“Don’t you think you should?”

  “I guess so,” I admitted. I frowned at the phone, reluctant to make the call.

  “What’s wrong?”

  I shrugged. “I don’t know.”

  “We’d better make sure she’s all right.”

  “Yeah.”

  “And find out if she’s had any weird stuff happen.”

  “How about if we wait and call later?”

  “What’s wrong with now?”

  “I don’t know.” I happened, just then, to glance at Slim’s legs.

  She grinned. “It’s a phone call, Dwight. She won’t be able to see us.”

  “I know, but…” I shrugged.

  “Want me to leave the room?”

  “No!” The word burst from my mouth.

  Slim flinched.

  “Don’t leave,” I said, trying to make my voice calm. “You’ll probably vanish again.”

  “I told you, I haven’t vanished.”

  “That’s your opinion.”

  A glint of mischief in her eyes, she said, “I oughta know.”

  “Don’t go anywhere,” I told her.

  I stepped over to the phone, made sure my towel was secure, then lifted the receiver off its hook. I knew Lee’s number by heart. While I dialed it, Slim pulled a chair away from the kitchen table and sat down.

  Lee’s phone started to ring.

  With the table in the way, I didn’t need to worry about seeing anything lower than Slim’s belly.

  I listened to the quiet ringing and we gazed into each other’s eyes.

  It started out as that intense, curious, hopeful stare that we’d been giving each other so much lately. Our love stare, I guess. But then Slim’s gaze faltered, and so did mine. Soon, we were frowning at each other.

  “How many times has it rung?” she asked.

  “I don’t know, seven or eight.”

  “Give it a few more.”

  “She usually gets it in two or three if she’s home.”

  “Maybe she’s in the bathroom or something.”

  Maybe she’s busy, I thought, and doesn’t want to be bothered by a phone call right now and she’s wondering what sort of jerk is keeping at it this long.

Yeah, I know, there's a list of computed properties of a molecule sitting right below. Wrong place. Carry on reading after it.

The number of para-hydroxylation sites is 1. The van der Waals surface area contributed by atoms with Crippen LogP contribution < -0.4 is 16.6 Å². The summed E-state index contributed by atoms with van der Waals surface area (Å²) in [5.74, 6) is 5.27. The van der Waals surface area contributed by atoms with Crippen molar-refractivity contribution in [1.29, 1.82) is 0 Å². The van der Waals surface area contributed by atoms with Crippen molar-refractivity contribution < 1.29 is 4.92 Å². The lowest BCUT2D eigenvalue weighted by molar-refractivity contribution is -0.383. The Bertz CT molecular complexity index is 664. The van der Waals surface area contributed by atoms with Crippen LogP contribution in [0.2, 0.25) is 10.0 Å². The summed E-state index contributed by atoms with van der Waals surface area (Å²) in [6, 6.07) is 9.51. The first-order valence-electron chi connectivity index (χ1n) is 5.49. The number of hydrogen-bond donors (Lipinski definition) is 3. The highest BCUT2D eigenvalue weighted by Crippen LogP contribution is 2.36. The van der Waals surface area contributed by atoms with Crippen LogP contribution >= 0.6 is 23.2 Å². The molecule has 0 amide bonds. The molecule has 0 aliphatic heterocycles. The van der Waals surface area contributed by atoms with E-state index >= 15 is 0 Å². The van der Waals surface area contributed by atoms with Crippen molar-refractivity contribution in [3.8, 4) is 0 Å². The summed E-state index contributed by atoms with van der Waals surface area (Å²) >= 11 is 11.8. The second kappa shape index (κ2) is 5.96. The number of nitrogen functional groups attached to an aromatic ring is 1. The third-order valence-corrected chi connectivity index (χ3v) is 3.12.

As I let it continue to ring, I began to hope Lee wouldn’t answer. She was one of my favorite people, not only beautiful but one of my best friends, so I hated to make a nuisance of myself.

  Finally, I hung up.

  “Well,” Slim said.

  “Yeah.”

  “I wonder what that means.”

  “Maybe she went somewhere,” I said.

  “Or she’s taking a bath,” Slim said. “If she’s running the water, she might not even hear the phone. Or maybe she heard it, but didn’t want to get out of the tub.”

  I pictured Lee lounging in her bathtub, wet and shiny.

  “I sure don’t get out to answer the phone,” Slim said, and I pictured her in her bathtub.

  Starting to get excited, I sat down at the kitchen table across from Slim.

  “Or she might’ve been on the toilet,” Slim added. “There’s no telling. Why don’t you call her back?”

  I didn’t relish the idea of standing up just then. “Why don’t we give her a while?”

  “Yeah. How about five or ten minutes? Maybe she’ll get done with whatever she’s doing.”

  “Good,” I said.

  “I’m sure she’s fine.”

  “I hope so.”

  “I mean, we had some weird stuff happen, b
ut nobody did anything to us. We might’ve gotten a little scared, but we didn’t get hurt.”

  I nodded in agreement.

  “While we’re waiting…” She went silent and let a smile spread over her face.

  It was a type of smile I’d seen on Slim before, but not very often. It had a slyness to it. It always meant trouble.

  “Uh-oh,” I said.

  Slim scooted back her chair. I tried to keep my gaze high as she stood up and turned around. Mostly, I succeeded.

  “Where’re you going?” I asked.

  Striding away, she looked over her shoulder. “Back in a minute. Don’t worry, I won’t vanish.”

  “Please don’t,” I muttered.

  I watched the black tail of her blouse drift against her rear end as she left the kitchen. When she was beyond the reach of the kitchen light, all I could see was a pair of walking legs. Soon, they were eaten by the darkness.

  I was tempted to stand up and go after her, but I still had a towel problem.

  “You okay?” I called.

  “Fine.”

  “What’re you doing?”

  “You’ll see.”

  On her way back, I saw her legs first. Then I noticed the pale shapes of her face and forearms. By her side, she was carrying something more pale than her skin.